8.              Advancement.  Contingent and tenured faculty shall have equal access to advancement, including pay raises that recognize length of service and professional development, among other opportunities.  ICESCR 7 (c) shall be upheld: “Equal opportunity for everyone to be promoted in his employment to an appropriate higher level, subject to no considerations other than those of seniority and competence.”

9.              Unions.  The right to form a union for the mutual protection of workers is affirmed by UDHR 23 (4).  But a distinction must be made between the right to join a union and the failure of a union to defend the fiduciary interest of those it represents.  A union has the obligation to honor its duty of fair representation, which means calling for equality in working conditions.  When a union does not strive to defend equal working conditions for those for whom it represent or favors one class of union member over another class of union member, that union shall be considered complicit in a violation of Human Rights.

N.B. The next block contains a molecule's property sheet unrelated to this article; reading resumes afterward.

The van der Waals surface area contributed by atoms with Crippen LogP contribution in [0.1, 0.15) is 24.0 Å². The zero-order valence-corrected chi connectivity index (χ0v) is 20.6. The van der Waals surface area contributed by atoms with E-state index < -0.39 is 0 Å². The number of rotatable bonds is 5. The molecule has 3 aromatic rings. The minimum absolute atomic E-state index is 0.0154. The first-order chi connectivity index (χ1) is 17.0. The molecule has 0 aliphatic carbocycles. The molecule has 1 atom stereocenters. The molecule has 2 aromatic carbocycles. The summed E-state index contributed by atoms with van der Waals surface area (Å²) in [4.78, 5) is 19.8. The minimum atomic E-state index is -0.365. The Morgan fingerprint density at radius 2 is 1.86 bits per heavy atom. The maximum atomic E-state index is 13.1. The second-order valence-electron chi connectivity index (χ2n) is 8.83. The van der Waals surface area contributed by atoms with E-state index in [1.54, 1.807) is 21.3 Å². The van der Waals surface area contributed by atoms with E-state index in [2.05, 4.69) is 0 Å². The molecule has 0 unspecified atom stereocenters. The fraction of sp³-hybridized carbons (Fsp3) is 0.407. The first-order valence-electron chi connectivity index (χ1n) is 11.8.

10.           Due Process.  Just and fair mechanisms must be established to enable unionized workers to hold their unions to account if they feel they haven’t been represented appropriately by those charged with administering the Collective Bargaining Agreement or if they feel there’s a conflict of interest between a union official/senior, tenured faculty who is, because of the nature of post-secondary work, often in a sub-administrative role in relation to their contingent colleagues.